Saturday, June 9, 2012

Comment: Increasing tuition in Quebec universities

Yesterday I went to hairdresser (yes, such things happen ...). The radio was playing, and at one time an add caught my attention: it was an add from the Government of Quebec claiming how much they were doing things to make education available for all.

That was kind of stricking, in the present context where the extremely unpopular planed increase of tuition led thousands of students to go in the streets, and the even more unpopular "Special Law 78" challenged democracy by forbidind the aforementioned students to do so.

I am not discussing here the scholar fees increase per se, there are numerous reasons which led people to think to do that. Some are goods, some are less, and alternative solutions may have emerged too. What is true, is that with the crisis, the grants pipelines are getting dry. This situation of crisis also encouraged funding organisms (which are themselves funded by the government, hence, when no money in the public treasure, there is no money in the funding agencies) to promote strongly  industry-oriented type of research, with half-half funding (half from private companies, half from public funding agencies), in fact resulting in an utilization of public research resources to "boost" country-specific industrial innovation potential. Once more, I am not criticizing that. It is a political choice, and I understand that the population (via the decisions of their elected delegates) want to use public money to boost the competitiveness of local industries. However, it has effects on universities.

In such context, Universities have to secure other sources of funding if they want to keep alive an independent research agenda. That is particularly true for some fields of knowledge traditionally difficult to fund (somehow, research on Arthurian literature gets a bit less funding than, let's say, cancer research). And sorry, there are no so many way to increase funding of a university: or you get more from government, or you get more from charities and fund raising campaigns (unlikely in situation of economical crisis), or you increase tuition. An accessory question is, however, how would universities use this new money. Would they use it to keep non-profitable (economically speaking) field of knowledge, or would it be used to develop and secure "fashionable" (and usually highly productive) research fields ? That is another question, I am digressing ...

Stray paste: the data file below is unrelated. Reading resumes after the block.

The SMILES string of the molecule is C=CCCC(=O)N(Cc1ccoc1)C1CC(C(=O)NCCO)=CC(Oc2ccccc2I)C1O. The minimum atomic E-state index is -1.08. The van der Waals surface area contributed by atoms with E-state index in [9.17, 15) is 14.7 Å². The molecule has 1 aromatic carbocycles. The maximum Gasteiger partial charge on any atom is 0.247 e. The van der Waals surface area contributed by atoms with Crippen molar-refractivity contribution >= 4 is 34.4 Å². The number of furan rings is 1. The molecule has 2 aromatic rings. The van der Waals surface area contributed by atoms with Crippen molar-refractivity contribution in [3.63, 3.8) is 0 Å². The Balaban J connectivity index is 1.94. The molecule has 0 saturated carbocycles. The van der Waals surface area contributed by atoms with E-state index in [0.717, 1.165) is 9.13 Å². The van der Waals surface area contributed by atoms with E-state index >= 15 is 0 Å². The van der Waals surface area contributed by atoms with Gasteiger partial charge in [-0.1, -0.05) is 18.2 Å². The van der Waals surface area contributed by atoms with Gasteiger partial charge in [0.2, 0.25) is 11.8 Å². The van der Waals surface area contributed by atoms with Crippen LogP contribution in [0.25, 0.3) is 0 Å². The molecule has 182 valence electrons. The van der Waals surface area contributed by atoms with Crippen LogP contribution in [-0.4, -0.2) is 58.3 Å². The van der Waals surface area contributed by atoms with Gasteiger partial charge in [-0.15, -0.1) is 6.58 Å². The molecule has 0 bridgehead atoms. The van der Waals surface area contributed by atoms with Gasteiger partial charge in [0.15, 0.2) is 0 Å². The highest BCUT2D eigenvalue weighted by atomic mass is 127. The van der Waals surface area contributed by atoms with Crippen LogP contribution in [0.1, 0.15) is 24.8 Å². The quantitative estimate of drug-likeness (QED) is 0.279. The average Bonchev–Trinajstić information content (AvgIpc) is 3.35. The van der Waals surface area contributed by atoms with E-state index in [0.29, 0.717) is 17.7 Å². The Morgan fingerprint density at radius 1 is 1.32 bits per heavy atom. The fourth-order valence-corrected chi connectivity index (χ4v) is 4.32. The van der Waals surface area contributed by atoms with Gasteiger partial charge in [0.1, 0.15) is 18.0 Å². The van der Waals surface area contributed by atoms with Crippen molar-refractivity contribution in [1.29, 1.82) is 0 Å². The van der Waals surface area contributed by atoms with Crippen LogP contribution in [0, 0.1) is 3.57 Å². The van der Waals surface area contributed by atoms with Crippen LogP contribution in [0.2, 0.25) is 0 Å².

Anyway, this increase of tuition could well result in an increase of the quality of the teaching (by having more money to recruit "star scientists" or to keep the best teachers), and could contribute to position back Quebec universities among the best world universities ... But in no case it would contribute to increase the access of university education to all ! Students usually have no money, and while reasonable grants are available for biomedical and other scientific students (ranging easily from 15,000 Canadian dollar a year for some NSERC grants to up to 60,000 (!) a year for the Banting grant ... which is in my opinion way too much, better to give 3 grants of 20,000 than one huge grant of 60,000, especially given that this grant failed to attract the best non-Canadian students due to the evaluation criteria ... another digression), students in humanities can hardly dream to get a grant of 2,000 to 5,000 Canadian dollar ... meaning, in no way enough to survive during long graduate studies.

Again, I am not critizing here the decisions made by the Government of Quebec, elections are coming soon, population will judge. Just, all this story (including the add in the radio) was a perfect example of very bad move in term of communication ...

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